The flour at Strick’s Donuts gets turned and mixed and fried starting at 1 o’clock every weekday morning.
Through four decades, Howard Strick has been the overseer.
He’s flattened 250 pounds of flour a day, punching out 2,000 doughnuts in 40 varieties each morning.
As of this week, Strick, 64, is finished. The family-run doughnut manufacturing plant is closing after 76 years. Today marks a remembrance of sorts.
Customers are welcome to come in from 9 a.m. to noon to share coffee and doughnuts with Strick, his family and employees.
Strick, a 1950 graduate of North Central High School, has owned the business 42 years. He’s probably made “at least a million dozen” doughnuts in his lifetime but limits his consumption to one a day, he said.
His 50 wholesale customers from Boeing to restaurants and grocery stores across Spokane will be served by another doughnut maker. The manufacturing machines may go to Chicago, and the property at 3209 N. Monroe has been sold to Pink Poodle Grooming Parlor, a salon for dogs, which will move there by the fall.
Founded by Strick’s grandparents, the doughnut operation opened in 1920 after his grandmother started selling bread, beans and doughnuts out of a garage. Doughnuts were the biggest seller and the family bought the city’s first automated doughnut machine in 1926.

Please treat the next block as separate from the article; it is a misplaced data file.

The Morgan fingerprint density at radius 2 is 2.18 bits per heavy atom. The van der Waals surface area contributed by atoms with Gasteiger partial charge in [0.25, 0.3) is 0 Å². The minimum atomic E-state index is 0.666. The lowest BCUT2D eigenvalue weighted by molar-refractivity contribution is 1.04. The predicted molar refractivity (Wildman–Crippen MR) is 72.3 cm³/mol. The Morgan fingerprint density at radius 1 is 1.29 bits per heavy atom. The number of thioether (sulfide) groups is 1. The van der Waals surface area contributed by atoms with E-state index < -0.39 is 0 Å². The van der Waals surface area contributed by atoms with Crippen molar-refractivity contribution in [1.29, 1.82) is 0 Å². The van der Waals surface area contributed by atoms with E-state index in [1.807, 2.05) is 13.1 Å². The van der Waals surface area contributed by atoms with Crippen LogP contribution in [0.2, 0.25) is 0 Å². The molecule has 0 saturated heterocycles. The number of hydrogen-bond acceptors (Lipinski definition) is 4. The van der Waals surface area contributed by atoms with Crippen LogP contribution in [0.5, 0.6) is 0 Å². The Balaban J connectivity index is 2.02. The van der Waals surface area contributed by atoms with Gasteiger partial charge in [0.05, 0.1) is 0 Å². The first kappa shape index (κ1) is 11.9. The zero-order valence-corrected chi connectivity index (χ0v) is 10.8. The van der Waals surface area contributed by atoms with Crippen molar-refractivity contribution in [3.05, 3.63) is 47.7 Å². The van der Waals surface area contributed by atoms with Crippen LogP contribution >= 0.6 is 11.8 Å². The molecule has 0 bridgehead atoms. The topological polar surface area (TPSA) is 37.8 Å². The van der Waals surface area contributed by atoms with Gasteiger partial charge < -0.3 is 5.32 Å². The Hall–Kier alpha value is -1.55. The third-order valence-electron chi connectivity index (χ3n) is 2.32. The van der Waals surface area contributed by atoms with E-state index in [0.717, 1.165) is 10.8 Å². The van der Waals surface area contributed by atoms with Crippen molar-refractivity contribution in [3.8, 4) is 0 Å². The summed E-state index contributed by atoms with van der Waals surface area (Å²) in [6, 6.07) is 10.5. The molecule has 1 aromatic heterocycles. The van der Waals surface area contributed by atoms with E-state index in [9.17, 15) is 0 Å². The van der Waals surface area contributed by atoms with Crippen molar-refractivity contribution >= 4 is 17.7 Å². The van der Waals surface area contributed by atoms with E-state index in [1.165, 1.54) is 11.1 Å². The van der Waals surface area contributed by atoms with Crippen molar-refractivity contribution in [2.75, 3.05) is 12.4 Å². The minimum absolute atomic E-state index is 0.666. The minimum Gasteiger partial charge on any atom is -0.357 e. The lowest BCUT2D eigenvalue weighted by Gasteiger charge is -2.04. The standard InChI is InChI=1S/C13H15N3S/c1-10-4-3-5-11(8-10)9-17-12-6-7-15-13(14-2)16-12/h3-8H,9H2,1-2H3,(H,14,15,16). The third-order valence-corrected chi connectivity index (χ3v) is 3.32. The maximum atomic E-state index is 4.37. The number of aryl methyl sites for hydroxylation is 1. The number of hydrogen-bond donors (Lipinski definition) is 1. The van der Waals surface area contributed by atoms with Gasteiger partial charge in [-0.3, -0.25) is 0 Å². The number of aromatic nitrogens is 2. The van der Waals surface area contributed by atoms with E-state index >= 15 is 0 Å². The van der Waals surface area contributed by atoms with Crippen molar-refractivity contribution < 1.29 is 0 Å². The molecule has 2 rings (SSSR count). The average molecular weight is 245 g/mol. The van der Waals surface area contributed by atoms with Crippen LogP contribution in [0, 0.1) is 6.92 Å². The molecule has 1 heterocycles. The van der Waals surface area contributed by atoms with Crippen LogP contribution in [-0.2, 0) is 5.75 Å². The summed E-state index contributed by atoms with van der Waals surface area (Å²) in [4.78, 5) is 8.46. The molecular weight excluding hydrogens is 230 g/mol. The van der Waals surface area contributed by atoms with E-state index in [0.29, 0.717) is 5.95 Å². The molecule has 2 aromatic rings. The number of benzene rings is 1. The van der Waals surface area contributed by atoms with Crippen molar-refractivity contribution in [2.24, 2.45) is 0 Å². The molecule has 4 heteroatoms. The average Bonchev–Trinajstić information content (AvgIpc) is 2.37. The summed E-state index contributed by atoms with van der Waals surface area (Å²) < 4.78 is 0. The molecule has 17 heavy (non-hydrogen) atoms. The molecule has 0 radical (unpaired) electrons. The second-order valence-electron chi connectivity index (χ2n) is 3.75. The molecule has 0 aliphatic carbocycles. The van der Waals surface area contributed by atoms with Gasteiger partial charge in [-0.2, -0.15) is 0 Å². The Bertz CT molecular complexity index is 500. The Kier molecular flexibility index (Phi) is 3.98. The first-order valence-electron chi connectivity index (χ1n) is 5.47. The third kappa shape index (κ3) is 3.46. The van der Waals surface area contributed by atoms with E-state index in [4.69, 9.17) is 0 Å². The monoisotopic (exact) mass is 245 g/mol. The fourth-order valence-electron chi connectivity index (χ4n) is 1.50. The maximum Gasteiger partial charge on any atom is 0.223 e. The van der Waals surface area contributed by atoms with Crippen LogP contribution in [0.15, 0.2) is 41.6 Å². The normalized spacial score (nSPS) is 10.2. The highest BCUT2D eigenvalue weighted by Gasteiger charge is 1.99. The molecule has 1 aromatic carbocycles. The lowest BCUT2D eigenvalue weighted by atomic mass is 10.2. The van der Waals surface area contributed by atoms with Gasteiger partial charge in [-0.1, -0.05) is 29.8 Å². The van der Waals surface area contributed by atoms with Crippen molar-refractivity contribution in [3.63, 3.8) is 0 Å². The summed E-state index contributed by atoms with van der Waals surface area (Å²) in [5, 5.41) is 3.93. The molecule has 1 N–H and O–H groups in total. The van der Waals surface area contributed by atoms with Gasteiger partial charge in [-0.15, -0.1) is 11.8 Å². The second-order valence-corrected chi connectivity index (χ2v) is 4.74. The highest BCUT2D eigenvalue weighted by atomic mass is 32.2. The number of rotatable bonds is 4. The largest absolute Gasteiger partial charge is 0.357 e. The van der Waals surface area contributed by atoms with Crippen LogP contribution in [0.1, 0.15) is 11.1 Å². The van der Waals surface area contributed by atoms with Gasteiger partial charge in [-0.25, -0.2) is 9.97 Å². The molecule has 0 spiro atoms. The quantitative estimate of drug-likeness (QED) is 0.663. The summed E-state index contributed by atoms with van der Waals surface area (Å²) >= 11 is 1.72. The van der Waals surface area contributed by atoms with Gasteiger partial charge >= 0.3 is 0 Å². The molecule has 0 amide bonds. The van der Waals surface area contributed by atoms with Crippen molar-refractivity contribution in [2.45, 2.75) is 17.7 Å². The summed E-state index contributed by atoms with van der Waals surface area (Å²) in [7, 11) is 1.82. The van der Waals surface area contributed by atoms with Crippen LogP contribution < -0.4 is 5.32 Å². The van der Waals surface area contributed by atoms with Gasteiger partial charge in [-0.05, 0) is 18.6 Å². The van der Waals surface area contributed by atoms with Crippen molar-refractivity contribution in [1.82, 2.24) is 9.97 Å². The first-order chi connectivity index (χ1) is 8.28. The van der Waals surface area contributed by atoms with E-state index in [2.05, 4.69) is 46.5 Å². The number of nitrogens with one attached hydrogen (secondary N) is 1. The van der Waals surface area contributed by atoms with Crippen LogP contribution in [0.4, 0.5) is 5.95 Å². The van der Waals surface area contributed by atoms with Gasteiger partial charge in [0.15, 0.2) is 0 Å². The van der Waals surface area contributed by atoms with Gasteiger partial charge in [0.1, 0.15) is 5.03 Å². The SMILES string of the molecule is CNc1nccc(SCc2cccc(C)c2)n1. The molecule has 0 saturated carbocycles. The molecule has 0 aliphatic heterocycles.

The business opened at the Monroe Street location in 1960.
Managed by Strick’s daughter, Karen Torkelson, 37, the business has been tough on the family. Employees start in the early morning and make deliveries from 5 to 8 a.m., covering 120 miles in three vehicles.
“I go to bed at 7:30 or 8 p.m.,” said Torkelson, a 1977 Shadle Park High School graduate. “My night life hasn’t been the greatest. I’m going to make up for that, though.”
Strick said the people he’ll miss the most are the customers who stop daily and pick up doughnuts on their way to the office. Insurance agents, lawyers, truckers, clerks and travel agents are among his regulars.
Strick has donated doughnuts to the Red Cross for various disasters, and confections made their way to Florida after Hurricane Andrew and to Oklahoma City after the federal building bombing. Fairchild pilots take them to Germany, and police officers offer them to the downtown street kids.
Strick hopes the softball teams he sponsors will live on and his wife Mabel will continue to keep the vanity license plate DONUTS.
But Strick said he’s already becoming nostalgic.
“I cried all day yesterday,” he said.
Still, Torkelson said the labor and the hours have not been easy for her father.
“A lot of people are really sad we’re leaving, but I’m glad to see he’s getting out now. I’ve always thought he would die here.”
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